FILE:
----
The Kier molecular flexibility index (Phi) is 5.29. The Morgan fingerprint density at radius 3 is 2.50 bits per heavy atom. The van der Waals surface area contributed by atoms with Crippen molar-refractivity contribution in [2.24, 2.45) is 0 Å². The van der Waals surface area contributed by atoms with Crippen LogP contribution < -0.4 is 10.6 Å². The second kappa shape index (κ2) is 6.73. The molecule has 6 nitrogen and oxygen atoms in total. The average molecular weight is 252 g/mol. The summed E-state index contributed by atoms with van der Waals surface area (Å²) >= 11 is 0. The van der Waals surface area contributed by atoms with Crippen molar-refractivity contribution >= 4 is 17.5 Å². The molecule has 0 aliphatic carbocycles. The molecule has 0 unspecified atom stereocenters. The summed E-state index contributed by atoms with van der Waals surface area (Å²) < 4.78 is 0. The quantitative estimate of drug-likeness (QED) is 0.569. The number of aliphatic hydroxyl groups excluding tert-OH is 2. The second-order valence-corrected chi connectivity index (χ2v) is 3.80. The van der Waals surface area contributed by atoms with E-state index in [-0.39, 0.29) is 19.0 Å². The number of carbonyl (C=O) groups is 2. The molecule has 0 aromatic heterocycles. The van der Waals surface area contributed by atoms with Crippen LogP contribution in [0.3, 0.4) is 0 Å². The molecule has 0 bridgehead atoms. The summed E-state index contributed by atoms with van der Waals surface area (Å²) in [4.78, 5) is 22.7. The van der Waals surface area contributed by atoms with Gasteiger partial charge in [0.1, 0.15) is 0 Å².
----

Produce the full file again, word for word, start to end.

The Kier molecular flexibility index (Phi) is 5.29. The Morgan fingerprint density at radius 3 is 2.50 bits per heavy atom. The van der Waals surface area contributed by atoms with Crippen molar-refractivity contribution in [2.24, 2.45) is 0 Å². The van der Waals surface area contributed by atoms with Crippen LogP contribution < -0.4 is 10.6 Å². The second kappa shape index (κ2) is 6.73. The molecule has 6 nitrogen and oxygen atoms in total. The average molecular weight is 252 g/mol. The summed E-state index contributed by atoms with van der Waals surface area (Å²) >= 11 is 0. The van der Waals surface area contributed by atoms with Crippen molar-refractivity contribution >= 4 is 17.5 Å². The molecule has 0 aliphatic carbocycles. The molecule has 0 unspecified atom stereocenters. The summed E-state index contributed by atoms with van der Waals surface area (Å²) < 4.78 is 0. The quantitative estimate of drug-likeness (QED) is 0.569. The number of aliphatic hydroxyl groups excluding tert-OH is 2. The second-order valence-corrected chi connectivity index (χ2v) is 3.80. The van der Waals surface area contributed by atoms with E-state index in [-0.39, 0.29) is 19.0 Å². The number of carbonyl (C=O) groups is 2. The molecule has 0 aromatic heterocycles. The van der Waals surface area contributed by atoms with Crippen LogP contribution in [0.3, 0.4) is 0 Å². The molecule has 0 bridgehead atoms. The summed E-state index contributed by atoms with van der Waals surface area (Å²) in [4.78, 5) is 22.7. The van der Waals surface area contributed by atoms with Gasteiger partial charge in [0.1, 0.15) is 0 Å².